14. Better DZs have well-established no-wind landing patterns.

    For example: land parallel to the runway.

    Similar, do not cross the runway below 1,000’ AGL. This follows from the prohibition against interfering with airplane traffic patterns.

    Since prevailing winds are from the west, the default landing pattern is to the west.

    Since there are lots of obstacles (houses, trees, fences, wires, ditches, roads, guard dogs, etc.) to the east of the landing field, the default landing direction is to the west. When winds are light, you are far more likely to miss by over-shooting .... please overshot into an open area.

    At some DZs, the ground radio instructor, DZSO holds the (landing direction) arrow to prevent it from swinging in light winds, “advising” everyone to land in the same direction as the arrow.

    Anyone ignoring the DZSO’s advice about landing direction will get advice about pulling his head out of his ass and if the problem persists will be followed by more advice about alternate sports (e.g. bowling)!

    Hah!

    Hah!


  15.  Brother Cool Beans,

    We wish all students were as curious as you! Learning canopy control has a steep learning curve - in the early stages - then settles down to refining observations and techniques over hundreds of jumps.

    Sister skybytch provided plenty of sound advice.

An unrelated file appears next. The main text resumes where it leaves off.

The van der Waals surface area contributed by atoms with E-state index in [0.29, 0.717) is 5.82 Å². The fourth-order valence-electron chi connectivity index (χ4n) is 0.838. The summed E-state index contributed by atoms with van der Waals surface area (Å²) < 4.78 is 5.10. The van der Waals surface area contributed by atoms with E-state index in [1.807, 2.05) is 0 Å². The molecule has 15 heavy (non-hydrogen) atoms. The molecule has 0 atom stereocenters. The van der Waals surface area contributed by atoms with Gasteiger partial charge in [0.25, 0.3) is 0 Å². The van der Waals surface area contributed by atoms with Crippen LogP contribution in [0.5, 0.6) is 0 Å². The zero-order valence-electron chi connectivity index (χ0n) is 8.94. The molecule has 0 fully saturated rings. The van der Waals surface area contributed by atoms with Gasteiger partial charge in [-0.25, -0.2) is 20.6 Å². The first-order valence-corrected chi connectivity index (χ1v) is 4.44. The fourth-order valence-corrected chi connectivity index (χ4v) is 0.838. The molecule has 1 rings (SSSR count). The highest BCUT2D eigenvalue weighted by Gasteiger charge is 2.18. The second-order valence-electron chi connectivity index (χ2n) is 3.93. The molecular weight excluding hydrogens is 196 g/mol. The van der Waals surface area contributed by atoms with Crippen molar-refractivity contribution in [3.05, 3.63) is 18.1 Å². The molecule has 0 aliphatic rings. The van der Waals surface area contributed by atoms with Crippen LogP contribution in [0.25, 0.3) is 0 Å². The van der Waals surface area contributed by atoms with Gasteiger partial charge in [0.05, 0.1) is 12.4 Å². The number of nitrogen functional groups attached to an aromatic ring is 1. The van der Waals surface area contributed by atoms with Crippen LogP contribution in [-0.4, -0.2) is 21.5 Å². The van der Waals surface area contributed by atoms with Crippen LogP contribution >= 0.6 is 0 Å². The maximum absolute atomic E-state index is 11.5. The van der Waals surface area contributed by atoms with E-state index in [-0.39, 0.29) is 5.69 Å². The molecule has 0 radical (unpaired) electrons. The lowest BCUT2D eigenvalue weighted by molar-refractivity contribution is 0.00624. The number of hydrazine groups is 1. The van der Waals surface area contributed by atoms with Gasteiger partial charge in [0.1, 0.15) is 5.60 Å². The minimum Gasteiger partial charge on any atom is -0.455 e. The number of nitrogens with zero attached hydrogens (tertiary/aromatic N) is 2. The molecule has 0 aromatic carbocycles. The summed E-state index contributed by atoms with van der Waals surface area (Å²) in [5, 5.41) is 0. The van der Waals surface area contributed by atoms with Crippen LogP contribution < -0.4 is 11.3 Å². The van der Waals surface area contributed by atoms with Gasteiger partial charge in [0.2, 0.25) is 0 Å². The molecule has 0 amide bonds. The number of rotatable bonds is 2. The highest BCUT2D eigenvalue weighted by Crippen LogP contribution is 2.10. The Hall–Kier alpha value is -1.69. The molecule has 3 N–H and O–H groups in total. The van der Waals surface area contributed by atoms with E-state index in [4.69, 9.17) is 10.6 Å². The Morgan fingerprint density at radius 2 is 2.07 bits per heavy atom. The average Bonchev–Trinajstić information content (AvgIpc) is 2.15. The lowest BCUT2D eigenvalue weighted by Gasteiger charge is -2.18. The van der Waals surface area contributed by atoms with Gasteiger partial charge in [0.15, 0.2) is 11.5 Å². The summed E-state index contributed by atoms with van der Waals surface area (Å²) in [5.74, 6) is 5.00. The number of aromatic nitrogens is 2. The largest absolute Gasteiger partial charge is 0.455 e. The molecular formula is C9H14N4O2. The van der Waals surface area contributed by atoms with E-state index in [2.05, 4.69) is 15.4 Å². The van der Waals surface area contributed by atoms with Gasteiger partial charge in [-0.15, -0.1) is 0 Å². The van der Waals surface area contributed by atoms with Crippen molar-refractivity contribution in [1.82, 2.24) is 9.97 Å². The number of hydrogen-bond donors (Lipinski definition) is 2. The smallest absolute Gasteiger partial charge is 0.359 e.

Modifying the curvature of your final turn towards The target (last 600 to 300 feet of altitude) is only predictable if it is variations on a left turn. Alternating left and right turns only confuses people behind you. Confused people make mistakes. Confused people get hurt!

    Learning how to read the winds is a decades-long process. It starts with staring at the wind sock to determine wind direction. Knowing wind direction helps determine landing direction.

    Secondly, note how much the windsock/flag droops. It I hangs straight down, and here is no wind and your final approach will be shallow .... meaning turn into final approach we’ll down-wind of the target.

    OTOH if the windsock is blowing straight back from the pole (horizontal) winds are too strong for students to be in the air. Strong winds vastly increase the risk of dragging after landing. Strong winds also trick people into turning onto final too far down wind. Far wiser to turn final close to the target.

    Thirdly, observe dozens of other jumpers landing. Start by comparing their approach angle with the windsocks’ angle. Try the o keep I mind that the tiny, fast canopies favoured by “canopy pilots” ignore wind shifts far better than sluggish student canopies.

    Fourthly,  do wind checks under canopy. Classic precision landing technique includes turning into the wind about 1200 feet above the target and shut off to the side. Apply half-brakes and give the canopy 5 seconds to stabilize before trying to determine your approach angle. Once you determine your approach angle (e.g. the landmark that is neither rising nor descending in your view) make a mental note, then complete your last turn on to final approach at that angle - or a slightly shallower - angle. Winds always decrease as you near the ground.